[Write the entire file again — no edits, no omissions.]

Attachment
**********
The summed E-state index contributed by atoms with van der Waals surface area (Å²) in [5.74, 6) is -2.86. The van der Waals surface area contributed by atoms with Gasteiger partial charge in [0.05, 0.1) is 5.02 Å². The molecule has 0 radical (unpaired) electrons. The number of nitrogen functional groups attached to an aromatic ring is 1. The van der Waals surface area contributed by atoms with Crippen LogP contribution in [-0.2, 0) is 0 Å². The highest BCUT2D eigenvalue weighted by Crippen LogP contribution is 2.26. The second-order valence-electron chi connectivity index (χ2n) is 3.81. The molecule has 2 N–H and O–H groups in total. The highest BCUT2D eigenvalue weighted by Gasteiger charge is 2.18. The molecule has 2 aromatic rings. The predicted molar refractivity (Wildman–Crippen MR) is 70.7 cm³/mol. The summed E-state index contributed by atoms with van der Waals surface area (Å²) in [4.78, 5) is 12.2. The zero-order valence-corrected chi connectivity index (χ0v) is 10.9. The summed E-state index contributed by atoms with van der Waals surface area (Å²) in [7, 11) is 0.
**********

The summed E-state index contributed by atoms with van der Waals surface area (Å²) in [5.74, 6) is -2.86. The van der Waals surface area contributed by atoms with Gasteiger partial charge in [0.05, 0.1) is 5.02 Å². The molecule has 0 radical (unpaired) electrons. The number of nitrogen functional groups attached to an aromatic ring is 1. The van der Waals surface area contributed by atoms with Crippen LogP contribution in [-0.2, 0) is 0 Å². The highest BCUT2D eigenvalue weighted by Crippen LogP contribution is 2.26. The second-order valence-electron chi connectivity index (χ2n) is 3.81. The molecule has 2 N–H and O–H groups in total. The highest BCUT2D eigenvalue weighted by Gasteiger charge is 2.18. The molecule has 2 aromatic rings. The predicted molar refractivity (Wildman–Crippen MR) is 70.7 cm³/mol. The summed E-state index contributed by atoms with van der Waals surface area (Å²) in [4.78, 5) is 12.2. The zero-order valence-corrected chi connectivity index (χ0v) is 10.9. The summed E-state index contributed by atoms with van der Waals surface area (Å²) in [7, 11) is 0.